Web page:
Proving the Red Pen Wrong

I try not to talk shop too much on my author blog. But I love the writing process, and occasionally I break down and indulge myself. If you’re a writer, you’ll understand. If you’re not, well, I’m sure this can apply to your life somehow– if you try hard enough. Isn’t that how we were taught to accept everything our authorities ever said to us?

ball-pen-1186363-1280x960If you’re a writer, you need an editor.

Yes, you’re a good writer. Nobody else can tell your story like you can. Your grasp of grammar is legendary. Writing is your passion.

I know! Me too! Guess what—we still need an editor.

Writers practice a form of telepathy, really. We allow others to see what exists only in our heads. Unfortunately, the connection tends to be glitchy. Some ideas come off half-formed, and there’s usually an unpalatable amount of self-therapy involved. Most people find it hard to grasp exactly what we’re trying to say. It’s the editor’s job to clean all that up.

Now, I really love to whine about being edited. For one thing, it’s expensive. You pay a good editor real money. But more than that, the process is painful. Every darn time. Getting a marked-up document back is demoralizing, embarrassing, and frustrating.

But after the initial shock… it’s also challenging. My life coalesces around a single, burning goal. I’m going to prove my editor wrong.

She thinks this plot point doesn’t work? Yes, it does. I’ll show her it does.

She questions whether a character would say this? Yes, he would. Maybe not quite like that… I’ll make it fit him.

She says this isn’t the word to describe this feeling… um… well, okay, she’s right that time. But only until I clarify the emotional tenor of the scene, and then she’ll be wrong.

I’ve worked with Lee Ann at Illuminations Editing for both my novel (released last year) and my short story collection (to be released this year). It’s been a bumpy ride in spots—okay, fine, I cried a couple of times over my marked-up document— but overall extremely rewarding. Going through my story document this morning, I pulled out a few editorial comments to illustrate what I’m talking about.* This, writer friends, is what you pay an editor to do.

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After knowing Curtis for 12 years, I doubt Jordan would actually verbalize a fear of being annoying. After all, this is how she would have always talked around Curtis. Dane made her second-guess herself, but I think it makes more sense to have her self-doubt happen below the surface.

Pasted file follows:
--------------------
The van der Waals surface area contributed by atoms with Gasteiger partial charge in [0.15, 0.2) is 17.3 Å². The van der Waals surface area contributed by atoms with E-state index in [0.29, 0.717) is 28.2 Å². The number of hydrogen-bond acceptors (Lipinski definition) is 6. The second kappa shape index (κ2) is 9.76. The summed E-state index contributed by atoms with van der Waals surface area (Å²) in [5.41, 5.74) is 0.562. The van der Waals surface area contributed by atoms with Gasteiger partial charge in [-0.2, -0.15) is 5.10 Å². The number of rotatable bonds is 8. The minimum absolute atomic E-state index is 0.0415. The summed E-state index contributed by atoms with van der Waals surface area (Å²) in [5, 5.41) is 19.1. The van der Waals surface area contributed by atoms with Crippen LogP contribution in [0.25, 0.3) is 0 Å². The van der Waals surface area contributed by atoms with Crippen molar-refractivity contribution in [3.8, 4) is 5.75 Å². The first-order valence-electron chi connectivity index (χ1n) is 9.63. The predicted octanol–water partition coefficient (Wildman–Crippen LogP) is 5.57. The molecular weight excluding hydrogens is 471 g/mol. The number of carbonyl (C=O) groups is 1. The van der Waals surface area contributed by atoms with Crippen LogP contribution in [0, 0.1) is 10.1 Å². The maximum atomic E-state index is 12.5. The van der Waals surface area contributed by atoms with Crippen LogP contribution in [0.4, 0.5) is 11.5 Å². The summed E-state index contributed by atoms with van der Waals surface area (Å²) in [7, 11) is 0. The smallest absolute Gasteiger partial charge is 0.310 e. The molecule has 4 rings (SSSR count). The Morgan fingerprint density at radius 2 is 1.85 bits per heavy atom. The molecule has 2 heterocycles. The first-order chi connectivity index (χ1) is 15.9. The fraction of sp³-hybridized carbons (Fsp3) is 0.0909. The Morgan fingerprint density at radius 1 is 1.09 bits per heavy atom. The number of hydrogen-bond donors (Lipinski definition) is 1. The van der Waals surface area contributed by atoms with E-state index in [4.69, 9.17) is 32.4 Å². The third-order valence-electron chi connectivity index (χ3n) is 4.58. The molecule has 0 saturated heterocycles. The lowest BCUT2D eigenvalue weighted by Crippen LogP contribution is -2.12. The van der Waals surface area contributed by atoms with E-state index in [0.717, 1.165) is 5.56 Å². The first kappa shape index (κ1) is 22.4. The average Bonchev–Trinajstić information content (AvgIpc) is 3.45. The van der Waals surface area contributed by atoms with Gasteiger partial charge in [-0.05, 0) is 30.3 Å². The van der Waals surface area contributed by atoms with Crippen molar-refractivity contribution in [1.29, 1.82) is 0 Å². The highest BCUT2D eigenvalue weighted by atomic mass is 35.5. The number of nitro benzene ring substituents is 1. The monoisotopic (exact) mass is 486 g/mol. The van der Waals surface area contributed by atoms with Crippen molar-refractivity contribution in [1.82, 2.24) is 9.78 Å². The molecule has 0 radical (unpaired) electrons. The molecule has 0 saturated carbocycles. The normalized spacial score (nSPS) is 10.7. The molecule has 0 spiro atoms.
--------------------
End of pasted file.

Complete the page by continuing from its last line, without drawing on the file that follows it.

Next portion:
Almost nobody else would pause at a quick exchange of dialogue and think, “Hm, I bet that emotion ought to be internalized instead.” But it does make more sense for that character, and the more consistent I am, the stronger the story is. I took out the spoken dialogue and just left Jordan’s inner voice.

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I deleted this exchange because it sounded forced and unnecessary.

The irritating really great thing about a good editor is that she pinpoints areas you already know are weak. I didn’t like that exchange either, but thought it was necessary. It wasn’t.

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“Went through” sounds vague. Depending on how you revise this sentence, you may need to remove the paragraph break and/or rewrite the next sentence so that the action connects and builds properly.

One of the rewarding aspects of a working author-editor relationship is how I can be nudged into a little more creativity.

The offending sentence read, “I went through my purse for my phone.” I could just ignore her comment. What reader is going to stop and think, “Went through is so boring. I hate these stories.” But… what if I made my character dump out her purse, and her phone slides underneath the coffee table? More energy, more interest. That’s better, and I always want the story to be better.

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This does not sound like a Makayla gesture or Makayla words—or maybe the gesture doesn’t sound right because the words aren’t how she would describe it.

In one particular story, I had trouble staying in voice. I kept barging in and talking like myself instead of like the narrator. Lee Ann never let me get away with it, either. I took out the gesture and reworded the dialogue so that it was no longer me talking.

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But just like I don’t ignore my editor’s suggestions, I don’t take all of them either. I’m the ultimate authority over this piece. She highlighted an entire passage with the comment:

This is all unnecessary to the story.

It wasn’t unnecessary. I needed to wrap up a loose end, and I needed to give a character more space after his introduction in the beginning of the story.

The trouble was a telepathic glitch—I’d written it sloppily, so it didn’t ring true for Lee Ann. So I cut down the dialogue and condensed the action. The scene doesn’t drag anymore, but the information remains.

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It’s a lot of work to revise a manuscript, maybe harder than writing it to start with. But if the marked-up manuscript is painful, there’s nothing quite like getting it back with, “You fixed everything. I love reading your revisions. It’s like magic.”

I proved her wrong. Life goal achieved.

 

*Lee Ann approves of “show, don’t tell.” When editing my novel, she had to mention it so often that she finally just shortened the comment to “S,DT” to save us both time.

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